“Many men go fishing all of their lives without knowing it’s not the fish they are after.” Henry David Throeau
There’s something eternal about fishermen. They engage in an activity that goes back to the earliest reaches of humankind. As I’ve said, fisherman 40,000 years ago made hooks from bone and managed to do very well pulling protein from the sea. But there is even evidence from past primitive graphics that fishing was sometimes a pastime.
Aside from catching fish, they are involved in a very special communion, fishermen are. It’s a bonding, not with each other necessarily but bonding with the sea, nature, life. Being in nature; the woods, the sea, the mountains, when immersed in it, something inside you feels the lack of the structural order of civilization. Geometrics, right angles, the pointy-ness of life is gone. We are left with only the curves of waves, the swoop of the dunes, the puffs and wisps of the clouds, the leaf-shrouded mountain slopes, all of it very primeval. It touches our essence. I know that if dads and their kids fished more together we’d have a more enlightened world. They’d be bound by the recognition of the internal essence they share.
I was riding my bike on our Long Beach, NY boardwalk Friday afternoon. When I reached the westernmost end of our wooden promenade, I saw about 150 yards farther west, a huge flock of gulls. Must be something going on says I to m’self. I tend to lean to ye olde salty-talk when I’m near the briny and talk to m’self, y’see.
In the distance I saw a fisherman reeling in, one long back-pull at a time, over and over again. As I walked I remembered a time when my back was fit for such action, when life ahead was as vague and as misty as this shore was now.
I walked but kept stopping and shooting as the gulls framed, in a flutter of white wings, the eternal fisherman. He pulled a big one out but tossed it back before I could even get near him.
Amazingly, as I approached, he was tugging the line once again. I had to keep wiping the mist from my lens but I captured frame after frame the bending and reeling. Yes, he pulled in another one, a fairly big blue fish. He didn’t know I was behind him when that one too was sent back to school.
Trini Ryan, the fisherman *(full name, Ryan Ramoutar), called to his buddy, Marcos Ramos, on a dune walk behind us, “I need my belt.” Marcos called back, “What?” He couldn’t hear so I relayed, “He wants his belt.” Marcos soon joined us.
Once more the fisherman was pulling and tugging and reeling. This time he had a megawhopper of a blue. He said it was the biggest blue fish he ever caught and thanked me for capturing it in my camera. Yes, I caught a big one too.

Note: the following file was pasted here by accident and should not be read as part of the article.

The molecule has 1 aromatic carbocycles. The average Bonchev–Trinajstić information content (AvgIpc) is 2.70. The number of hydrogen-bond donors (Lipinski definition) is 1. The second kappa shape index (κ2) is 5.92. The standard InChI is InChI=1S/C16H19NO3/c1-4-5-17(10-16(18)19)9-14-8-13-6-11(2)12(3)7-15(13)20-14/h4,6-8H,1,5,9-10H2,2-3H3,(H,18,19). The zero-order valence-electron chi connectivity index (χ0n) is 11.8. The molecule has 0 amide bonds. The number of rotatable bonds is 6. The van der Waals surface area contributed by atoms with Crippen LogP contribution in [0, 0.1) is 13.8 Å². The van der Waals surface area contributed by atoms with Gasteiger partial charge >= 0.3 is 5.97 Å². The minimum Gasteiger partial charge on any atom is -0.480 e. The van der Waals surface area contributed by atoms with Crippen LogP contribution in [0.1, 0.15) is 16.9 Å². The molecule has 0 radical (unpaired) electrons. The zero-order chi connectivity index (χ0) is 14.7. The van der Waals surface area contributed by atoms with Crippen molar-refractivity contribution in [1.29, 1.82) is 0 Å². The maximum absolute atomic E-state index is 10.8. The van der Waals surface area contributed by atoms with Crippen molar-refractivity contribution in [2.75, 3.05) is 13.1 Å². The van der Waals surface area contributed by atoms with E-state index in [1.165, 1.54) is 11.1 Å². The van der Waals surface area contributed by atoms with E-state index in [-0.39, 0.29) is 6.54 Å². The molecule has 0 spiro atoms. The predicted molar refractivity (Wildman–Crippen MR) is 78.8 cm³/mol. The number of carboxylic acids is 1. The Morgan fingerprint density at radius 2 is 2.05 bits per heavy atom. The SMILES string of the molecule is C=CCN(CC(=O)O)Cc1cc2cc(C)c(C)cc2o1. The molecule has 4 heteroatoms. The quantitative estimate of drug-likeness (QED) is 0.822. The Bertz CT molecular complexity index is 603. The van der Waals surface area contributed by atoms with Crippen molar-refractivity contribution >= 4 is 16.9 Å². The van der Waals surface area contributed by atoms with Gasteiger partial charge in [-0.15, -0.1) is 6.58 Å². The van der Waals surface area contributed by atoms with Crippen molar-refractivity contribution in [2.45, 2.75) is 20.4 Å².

There were gulls and fish everywhere. The flock no doubt mirrored the massive school of peanut bunker and cod chased by the ravenous blues beneath the sea.
Soon a Hemingway-bearded man and his wife arrived. He said he’d heard about the action, so off he went into the surf.
After only a few casts he suddenly sat in the surf, rod at his side, holding his foot. His loose rod threatened to be pulled into the sea. His wife next to me was concerned. I said, “It looks like he cut his foot on a shell or something.” Trini and Marcos put their own rods down and rushed to help.
The man had hooked his middle toe with a treble hook. The barb was deeply embedded. Well-prepared Marcos got out his pliers and detached the popper lure from the hook with the deft hand of a paramedic.
There was no small amount of pain for the man however as Marcos did his work and Trini provided support. People helping people. Can it get any simpler?
The hook was still in but with the popper lure removed he would at least be mobile. Now, with his wife, he could heel-limp his way back to their car and the doctor.
Trini usually fishes alone, he told me but Marcos joins him sometimes after work. *Trini’s dad taught him how to fish at a very young age, he’s been fishing since, he said. His dad started by taking him with him in a stroller when he fished.
*He has worked for eight years as First Mate on a fishing boat and will start college in January. He says he fishes the shores of Long Island all the way to Montauk. He loves to catch and release big fish like stripers and blues. He says there aren’t a lot of twenty-year-olds as himself into it. He said, *”My dad is the reason I’m the fisherman I am today.” I think his dad was a very wise and loving man.
Trini said, “Surfcasting the shores of Long Island is my drug of choice.” He said, “I fish for the sport and not a meal. It’s something about seeing those big fish that I catch released and swim away, it’s a joy to me.”
Yes, there’s something eternal about fishermen, something that continues through the millennia. They engage in pulling protein from the sea, yet sometimes they never know…“it’s not the fish they are after.”
I think Trini knows what they are after…the joy.
*Added after original posting
See my alternate blog, Wherethesundontshine:http://wherethesundontshine.net